Bill Carey is a Latin educator, math educator (Ad Fontes Academy, VA) and computer programmer (geospatial engineer). He has always loved both math and Latin, and is one of the few people I know who can relate Latin to computer programming without hesitation. As a fifth-grader, he was taught Latin by his father (an attorney and part-time Latin professor), and went on to UVA to study classics, but also a good bit of mathematics. His unique blend of Latin and math make him a rare, refreshing human being and educator. I will be posting several more clips of my interview with him, but enjoy this first clip in which he talks about entering the great conversation of math.
I just posted an article about C. S. Lewis’s book The Abolition of Man—which you can see on this blog. Then I watched the video interview of Edward Snowden, the whistle blower of the controversial Prism surveillance program run by the NSA.
I won’t summarize all of the arguments of Lewis’s book, but he does set forward the thesis that new technologies that enable “man’s power over nature” turn out to be not to be the power of “man” generally, but rather the power of a few men over many other men.
The technologies that Lewis had in mind in 1947 were such things as the airplane, the wireless (radio) and contraceptives. Today, no doubt he would mention computers, smart phones…and the internet. These technologies do in fact bequeath power—power that most of us enjoy, like the power of emailing a friend, or listening to The Brother’s Karamazov, or checking our bank account–all while riding a bus, train or taxi (and even on some airplanes).
The power of these technologies are increasing rapidly, and while they may bless the man on the street, they also bolster the man at the bureau. We trust that our governmental agencies like the FBI, CIA and NSA use these great powers well, for our welfare and safety. If we ever suspect that they are using these powers to control, contain and condition the man on the street…well we become a bit nervous and edgy. The same technology that enables the NSA to track a potential terrorist, enables it to track me… a potential dissident. But our government wants (even encourages?) dissidence, or political free speech even of those critical of government policy. Right?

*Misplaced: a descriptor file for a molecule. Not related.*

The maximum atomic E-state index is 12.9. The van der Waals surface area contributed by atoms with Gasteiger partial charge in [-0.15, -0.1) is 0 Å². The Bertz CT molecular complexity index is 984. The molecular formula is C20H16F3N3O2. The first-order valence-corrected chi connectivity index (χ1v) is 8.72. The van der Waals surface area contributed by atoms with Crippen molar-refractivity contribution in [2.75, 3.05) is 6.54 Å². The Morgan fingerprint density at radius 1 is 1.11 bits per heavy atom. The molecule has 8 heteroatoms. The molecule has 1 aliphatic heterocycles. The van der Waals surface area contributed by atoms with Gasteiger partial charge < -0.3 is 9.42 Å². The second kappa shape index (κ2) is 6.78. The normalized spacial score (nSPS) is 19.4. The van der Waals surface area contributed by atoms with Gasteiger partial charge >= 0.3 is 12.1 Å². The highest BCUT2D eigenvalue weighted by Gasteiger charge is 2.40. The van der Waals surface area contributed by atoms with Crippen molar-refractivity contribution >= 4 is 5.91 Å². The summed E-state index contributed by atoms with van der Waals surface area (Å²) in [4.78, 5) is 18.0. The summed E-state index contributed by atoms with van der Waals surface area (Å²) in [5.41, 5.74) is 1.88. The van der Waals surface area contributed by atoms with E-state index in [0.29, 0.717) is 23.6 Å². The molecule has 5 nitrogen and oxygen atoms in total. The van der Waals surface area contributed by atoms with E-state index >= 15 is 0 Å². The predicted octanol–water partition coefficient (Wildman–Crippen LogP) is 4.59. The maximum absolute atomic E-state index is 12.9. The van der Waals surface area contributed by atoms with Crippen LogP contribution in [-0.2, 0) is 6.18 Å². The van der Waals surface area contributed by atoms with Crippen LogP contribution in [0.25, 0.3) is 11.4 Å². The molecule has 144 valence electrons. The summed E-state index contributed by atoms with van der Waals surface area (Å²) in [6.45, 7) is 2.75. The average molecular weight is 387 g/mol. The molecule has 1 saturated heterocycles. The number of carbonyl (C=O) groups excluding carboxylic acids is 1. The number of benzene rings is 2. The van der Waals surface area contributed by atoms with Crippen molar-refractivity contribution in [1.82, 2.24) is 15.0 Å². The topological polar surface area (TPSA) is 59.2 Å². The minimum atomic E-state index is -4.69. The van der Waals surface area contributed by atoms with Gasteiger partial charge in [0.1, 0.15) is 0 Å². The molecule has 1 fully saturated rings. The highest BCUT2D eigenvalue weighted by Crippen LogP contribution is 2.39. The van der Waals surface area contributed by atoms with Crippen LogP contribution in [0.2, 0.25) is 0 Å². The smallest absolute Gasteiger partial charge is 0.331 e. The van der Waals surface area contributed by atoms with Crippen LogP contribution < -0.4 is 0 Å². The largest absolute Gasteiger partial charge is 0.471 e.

Lewis notes that when a culture has jettisoned objective value (what he also calls the Tao)—real, knowable truth and goodness—then gradually the way it wields power shifts from serving people to conditioning them to act the way the power-holders think best. And what a power-holder thinks best is not determined by an objective standard of what is right and good, precisely because such standards have been rejected. How then to do the power-holders make their decisions? They do what they please—that is to say they follow whatever impulses come to them as the strongest. These power-holders themselves may become what Lewis calls “Conditioners” and “man-moulders:”
They are, rather, not men (in the old sense) at all. They are, if you like, men who have sacrificed their own share in traditional humanity in order to devote themselves to the task of deciding what ‘Humanity’ shall henceforth mean. ‘Good’ and ‘bad,’ applied to them, are words without content: for it is from them that the content of these words is henceforward to be derived.
Could it be that immense power in the hands of few, in a culture without objective value will lead to man-moulding policies that seek to shape citizens into conformity with the prevailing ideals of those exercising this power? Is controlling and conditioning citizens not a great temptation to those possessing power—but no traditional morality? Lewis thinks that these amoral men are not bad men, because they have ceased to be men at all:
It is not that they are bad men. They are not men at all. Stepping outside the Tao, they have stepped into the void. Nor are their subjects necessarily unhappy men. They are not men at all: they are artifacts. Man’s final conquest has proved to be the abolition of Man.